Audit completion phase: determinants and implications for audit quality
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This study provides evidence on the audit completion phase, the period between the end of the auditor's fieldwork for a client and the release of the audit report. The audit completion phase has generally been unexplored by the existing literature. Using a unique setting that arises from the enforcement of a recent auditing standard on audit documentation, I infer the time that auditors spend during the completion phase and investigate the determinants and the implications for audit quality of this last audit phase. First, I explore the determinants of audit completion phase. I find that operational complexity, financial or mining industry membership, litigation risk, financial risk, auditor size, and client importance influence audit completion time. Of particular note is that completion time spent on financial firms increases in recent years, causing an increase in total audit lag. Similarly, control risk and having a December fiscal year-end increase completion time as well as lengthen overall audit lag. There is also some evidence, mostly for non-accelerated filers, that completion time increases with the magnitude of impairment expense. For accelerated filers, audit completion times are shorter if the audit office has fewer clients. Second, I explore whether the audit completion phase adds value to the audit. Results generally indicate that longer completion time increases for problematic clients, as reflected in future restatements. I also find in an additional test, however, that longer completion time is associated with lower likelihood of restatements in some accelerated filers. This suggests that a longer time spent during the last phase of audit may actually be beneficial for large firms with tight reporting deadlines.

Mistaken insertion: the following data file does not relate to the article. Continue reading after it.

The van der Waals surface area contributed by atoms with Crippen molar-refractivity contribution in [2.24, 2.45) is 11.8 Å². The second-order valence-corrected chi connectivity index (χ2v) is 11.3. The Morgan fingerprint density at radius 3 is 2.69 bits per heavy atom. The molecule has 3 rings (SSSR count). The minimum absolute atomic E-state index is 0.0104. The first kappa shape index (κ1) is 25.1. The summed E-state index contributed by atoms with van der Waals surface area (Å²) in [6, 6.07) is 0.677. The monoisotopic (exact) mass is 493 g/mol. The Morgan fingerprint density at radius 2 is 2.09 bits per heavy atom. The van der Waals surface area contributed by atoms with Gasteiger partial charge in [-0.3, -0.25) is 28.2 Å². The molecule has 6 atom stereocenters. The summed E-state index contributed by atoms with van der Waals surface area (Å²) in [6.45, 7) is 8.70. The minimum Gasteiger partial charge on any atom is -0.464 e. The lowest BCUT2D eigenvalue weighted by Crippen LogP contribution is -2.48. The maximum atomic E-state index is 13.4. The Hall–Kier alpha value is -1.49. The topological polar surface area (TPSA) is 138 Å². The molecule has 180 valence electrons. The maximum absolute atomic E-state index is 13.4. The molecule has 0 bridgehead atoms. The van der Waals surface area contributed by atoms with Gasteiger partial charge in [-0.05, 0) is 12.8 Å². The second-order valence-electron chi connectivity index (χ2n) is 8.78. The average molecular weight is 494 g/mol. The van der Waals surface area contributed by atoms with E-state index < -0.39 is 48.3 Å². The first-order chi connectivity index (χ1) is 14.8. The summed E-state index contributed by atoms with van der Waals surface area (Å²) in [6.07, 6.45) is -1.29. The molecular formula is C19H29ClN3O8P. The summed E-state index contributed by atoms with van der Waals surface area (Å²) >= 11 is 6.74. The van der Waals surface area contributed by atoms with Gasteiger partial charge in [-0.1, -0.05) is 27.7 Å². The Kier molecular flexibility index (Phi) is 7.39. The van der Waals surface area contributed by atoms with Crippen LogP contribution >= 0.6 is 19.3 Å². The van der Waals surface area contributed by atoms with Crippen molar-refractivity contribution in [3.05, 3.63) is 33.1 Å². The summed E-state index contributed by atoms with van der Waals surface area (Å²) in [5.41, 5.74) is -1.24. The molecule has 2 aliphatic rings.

Thesis (D.B.A.)--Boston University PLEASE NOTE: Boston University Libraries did not receive an Authorization To Manage form for this thesis or dissertation. It is therefore not openly accessible, though it may be available by request. If you are the author or principal advisor of this work and would like to request open access for it, please contact us at firstname.lastname@example.org. Thank you.